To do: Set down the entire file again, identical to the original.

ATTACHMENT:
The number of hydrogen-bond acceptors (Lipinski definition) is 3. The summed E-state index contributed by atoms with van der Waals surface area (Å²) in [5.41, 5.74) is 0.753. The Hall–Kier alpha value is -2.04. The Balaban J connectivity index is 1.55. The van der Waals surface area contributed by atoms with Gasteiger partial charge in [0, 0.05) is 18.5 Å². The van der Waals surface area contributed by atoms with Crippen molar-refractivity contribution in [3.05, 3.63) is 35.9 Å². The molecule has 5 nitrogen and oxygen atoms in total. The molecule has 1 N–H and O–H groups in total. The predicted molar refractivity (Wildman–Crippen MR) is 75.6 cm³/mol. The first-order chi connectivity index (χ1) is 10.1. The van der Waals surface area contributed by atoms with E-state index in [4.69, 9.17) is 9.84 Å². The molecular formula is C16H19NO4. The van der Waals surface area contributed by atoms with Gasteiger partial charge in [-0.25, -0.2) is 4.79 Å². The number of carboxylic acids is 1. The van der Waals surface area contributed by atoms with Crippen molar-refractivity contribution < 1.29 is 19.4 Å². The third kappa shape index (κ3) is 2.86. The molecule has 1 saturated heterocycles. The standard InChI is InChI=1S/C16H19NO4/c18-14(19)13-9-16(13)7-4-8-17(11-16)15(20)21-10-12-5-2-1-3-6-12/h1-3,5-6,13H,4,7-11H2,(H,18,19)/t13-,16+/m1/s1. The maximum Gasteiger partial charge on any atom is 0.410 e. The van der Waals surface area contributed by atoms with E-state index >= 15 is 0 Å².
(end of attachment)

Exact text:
The number of hydrogen-bond acceptors (Lipinski definition) is 3. The summed E-state index contributed by atoms with van der Waals surface area (Å²) in [5.41, 5.74) is 0.753. The Hall–Kier alpha value is -2.04. The Balaban J connectivity index is 1.55. The van der Waals surface area contributed by atoms with Gasteiger partial charge in [0, 0.05) is 18.5 Å². The van der Waals surface area contributed by atoms with Crippen molar-refractivity contribution in [3.05, 3.63) is 35.9 Å². The molecule has 5 nitrogen and oxygen atoms in total. The molecule has 1 N–H and O–H groups in total. The predicted molar refractivity (Wildman–Crippen MR) is 75.6 cm³/mol. The first-order chi connectivity index (χ1) is 10.1. The van der Waals surface area contributed by atoms with E-state index in [4.69, 9.17) is 9.84 Å². The molecular formula is C16H19NO4. The van der Waals surface area contributed by atoms with Gasteiger partial charge in [-0.25, -0.2) is 4.79 Å². The number of carboxylic acids is 1. The van der Waals surface area contributed by atoms with Crippen molar-refractivity contribution < 1.29 is 19.4 Å². The third kappa shape index (κ3) is 2.86. The molecule has 1 saturated heterocycles. The standard InChI is InChI=1S/C16H19NO4/c18-14(19)13-9-16(13)7-4-8-17(11-16)15(20)21-10-12-5-2-1-3-6-12/h1-3,5-6,13H,4,7-11H2,(H,18,19)/t13-,16+/m1/s1. The maximum Gasteiger partial charge on any atom is 0.410 e. The van der Waals surface area contributed by atoms with E-state index >= 15 is 0 Å².